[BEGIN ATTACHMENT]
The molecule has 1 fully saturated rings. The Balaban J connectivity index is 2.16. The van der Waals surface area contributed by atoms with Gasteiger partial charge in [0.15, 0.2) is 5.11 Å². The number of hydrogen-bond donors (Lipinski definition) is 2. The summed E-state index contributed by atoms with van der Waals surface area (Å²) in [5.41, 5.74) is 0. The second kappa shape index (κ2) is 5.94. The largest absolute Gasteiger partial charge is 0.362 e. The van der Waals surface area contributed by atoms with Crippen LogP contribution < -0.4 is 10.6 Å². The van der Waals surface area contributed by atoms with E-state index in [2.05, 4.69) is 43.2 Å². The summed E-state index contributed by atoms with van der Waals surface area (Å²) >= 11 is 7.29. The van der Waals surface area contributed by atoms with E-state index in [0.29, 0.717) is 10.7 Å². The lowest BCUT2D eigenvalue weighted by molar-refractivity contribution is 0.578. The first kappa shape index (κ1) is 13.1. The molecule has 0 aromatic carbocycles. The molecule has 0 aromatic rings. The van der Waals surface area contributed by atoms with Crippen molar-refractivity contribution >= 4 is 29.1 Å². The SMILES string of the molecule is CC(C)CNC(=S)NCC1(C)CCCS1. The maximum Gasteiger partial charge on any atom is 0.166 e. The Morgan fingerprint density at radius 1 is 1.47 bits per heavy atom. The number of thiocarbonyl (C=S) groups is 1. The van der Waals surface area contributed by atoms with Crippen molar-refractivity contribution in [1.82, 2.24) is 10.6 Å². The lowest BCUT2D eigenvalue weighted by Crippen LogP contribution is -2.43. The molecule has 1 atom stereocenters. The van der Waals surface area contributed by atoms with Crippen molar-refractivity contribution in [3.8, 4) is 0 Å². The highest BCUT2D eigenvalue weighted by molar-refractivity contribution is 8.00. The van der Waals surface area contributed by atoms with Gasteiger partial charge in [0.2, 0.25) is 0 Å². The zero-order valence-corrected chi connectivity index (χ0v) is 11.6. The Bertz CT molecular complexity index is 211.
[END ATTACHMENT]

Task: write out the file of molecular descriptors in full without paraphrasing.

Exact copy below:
The molecule has 1 fully saturated rings. The Balaban J connectivity index is 2.16. The van der Waals surface area contributed by atoms with Gasteiger partial charge in [0.15, 0.2) is 5.11 Å². The number of hydrogen-bond donors (Lipinski definition) is 2. The summed E-state index contributed by atoms with van der Waals surface area (Å²) in [5.41, 5.74) is 0. The second kappa shape index (κ2) is 5.94. The largest absolute Gasteiger partial charge is 0.362 e. The van der Waals surface area contributed by atoms with Crippen LogP contribution < -0.4 is 10.6 Å². The van der Waals surface area contributed by atoms with E-state index in [2.05, 4.69) is 43.2 Å². The summed E-state index contributed by atoms with van der Waals surface area (Å²) >= 11 is 7.29. The van der Waals surface area contributed by atoms with E-state index in [0.29, 0.717) is 10.7 Å². The lowest BCUT2D eigenvalue weighted by molar-refractivity contribution is 0.578. The first kappa shape index (κ1) is 13.1. The molecule has 0 aromatic carbocycles. The molecule has 0 aromatic rings. The van der Waals surface area contributed by atoms with Crippen molar-refractivity contribution >= 4 is 29.1 Å². The SMILES string of the molecule is CC(C)CNC(=S)NCC1(C)CCCS1. The maximum Gasteiger partial charge on any atom is 0.166 e. The Morgan fingerprint density at radius 1 is 1.47 bits per heavy atom. The number of thiocarbonyl (C=S) groups is 1. The van der Waals surface area contributed by atoms with Crippen molar-refractivity contribution in [1.82, 2.24) is 10.6 Å². The lowest BCUT2D eigenvalue weighted by Crippen LogP contribution is -2.43. The molecule has 1 atom stereocenters. The van der Waals surface area contributed by atoms with Crippen molar-refractivity contribution in [3.8, 4) is 0 Å². The highest BCUT2D eigenvalue weighted by molar-refractivity contribution is 8.00. The van der Waals surface area contributed by atoms with Gasteiger partial charge in [0.2, 0.25) is 0 Å². The zero-order valence-corrected chi connectivity index (χ0v) is 11.6. The Bertz CT molecular complexity index is 211.